Foreign travel advice
The Foreign and Commonwealth Office no longer advise against all but essential travel to Guinea; you should check this travel advice carefully before planning any travel, and continue to take precautions against infection by Ebola.
Guinea was declared Ebola transmission free by the World Health Organisation on 29 December 2015. Although the chances of being infected remain low, there are measures you can take to prevent catching Ebola. You should follow the health advice on the NHS Choices website.
Although separate treatment facilities have been set up to respond to the Ebola outbreak, general medical facilities throughout Guinea are unable to provide the same standard of healthcare as in the UK. Many medical facilities expect to be paid up-front for treatment.
If you’re concerned that you might have been exposed to Ebola, or are showing symptoms, you should seek immediate medical advice. If you’re in the UK call NHS on 111. Cholera and malaria are also present in Guinea and have similar early symptoms to Ebola. See Health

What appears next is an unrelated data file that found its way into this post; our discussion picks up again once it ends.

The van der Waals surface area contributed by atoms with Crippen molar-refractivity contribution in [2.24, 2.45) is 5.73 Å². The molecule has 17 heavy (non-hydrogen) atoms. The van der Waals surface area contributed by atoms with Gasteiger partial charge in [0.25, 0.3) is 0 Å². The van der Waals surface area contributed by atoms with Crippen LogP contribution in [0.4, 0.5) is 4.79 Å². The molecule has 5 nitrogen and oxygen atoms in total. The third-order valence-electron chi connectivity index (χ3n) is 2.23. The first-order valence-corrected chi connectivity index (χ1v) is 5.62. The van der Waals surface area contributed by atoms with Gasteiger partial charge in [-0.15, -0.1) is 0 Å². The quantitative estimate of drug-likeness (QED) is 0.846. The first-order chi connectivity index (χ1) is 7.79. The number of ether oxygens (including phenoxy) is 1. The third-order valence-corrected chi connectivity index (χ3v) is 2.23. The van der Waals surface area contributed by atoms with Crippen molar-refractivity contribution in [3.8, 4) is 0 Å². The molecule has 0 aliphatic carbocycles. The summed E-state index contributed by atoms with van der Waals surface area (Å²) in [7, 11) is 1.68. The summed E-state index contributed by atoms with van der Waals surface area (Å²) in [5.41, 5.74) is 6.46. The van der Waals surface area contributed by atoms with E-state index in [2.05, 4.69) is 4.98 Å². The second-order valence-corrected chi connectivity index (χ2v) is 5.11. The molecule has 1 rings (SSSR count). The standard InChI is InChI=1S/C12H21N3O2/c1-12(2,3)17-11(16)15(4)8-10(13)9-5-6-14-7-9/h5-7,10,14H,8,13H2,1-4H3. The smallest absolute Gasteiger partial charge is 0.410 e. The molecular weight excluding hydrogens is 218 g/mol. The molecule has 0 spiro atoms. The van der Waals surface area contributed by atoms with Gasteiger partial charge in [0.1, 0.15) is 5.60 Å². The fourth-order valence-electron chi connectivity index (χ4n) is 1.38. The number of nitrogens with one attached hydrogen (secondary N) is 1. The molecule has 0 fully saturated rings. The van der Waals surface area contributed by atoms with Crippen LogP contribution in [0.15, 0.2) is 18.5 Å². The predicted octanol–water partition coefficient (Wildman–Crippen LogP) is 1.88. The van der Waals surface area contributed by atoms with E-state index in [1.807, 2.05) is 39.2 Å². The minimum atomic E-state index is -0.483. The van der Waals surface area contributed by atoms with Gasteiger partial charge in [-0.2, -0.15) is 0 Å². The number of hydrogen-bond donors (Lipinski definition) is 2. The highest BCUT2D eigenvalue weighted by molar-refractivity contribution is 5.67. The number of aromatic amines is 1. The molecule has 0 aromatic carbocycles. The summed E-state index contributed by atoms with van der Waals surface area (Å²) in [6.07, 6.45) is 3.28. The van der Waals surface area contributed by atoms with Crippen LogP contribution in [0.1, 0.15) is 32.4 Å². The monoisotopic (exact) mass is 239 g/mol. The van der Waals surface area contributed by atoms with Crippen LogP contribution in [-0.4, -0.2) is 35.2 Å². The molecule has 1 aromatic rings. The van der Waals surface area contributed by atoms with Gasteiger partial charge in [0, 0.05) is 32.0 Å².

There is an underlying threat from terrorism. You should be vigilant after recent attacks in Mali and Burkina Faso. See Terrorism
Road travel can be hazardous due to poor driving standards and the state of the roads. Essential supplies, such as fuel, may run low from time to time. See Road Travel
Theft at gunpoint is increasingly common, particularly at night. The gold and diamond trade attracts criminal gangs. See Crime
Exchanging foreign currency on the street or using unofficial money changers is illegal and can result in military detention. See Money
The British Embassy in Conakry can only provide limited emergency consular assistance.
In an emergency - eg the death, assault, hospitalisation or detention of a British national - call +44 (0)1908 516 666 and follow the instructions to be connected with consular officers.
Take out comprehensive travel and medical insurance before you travel.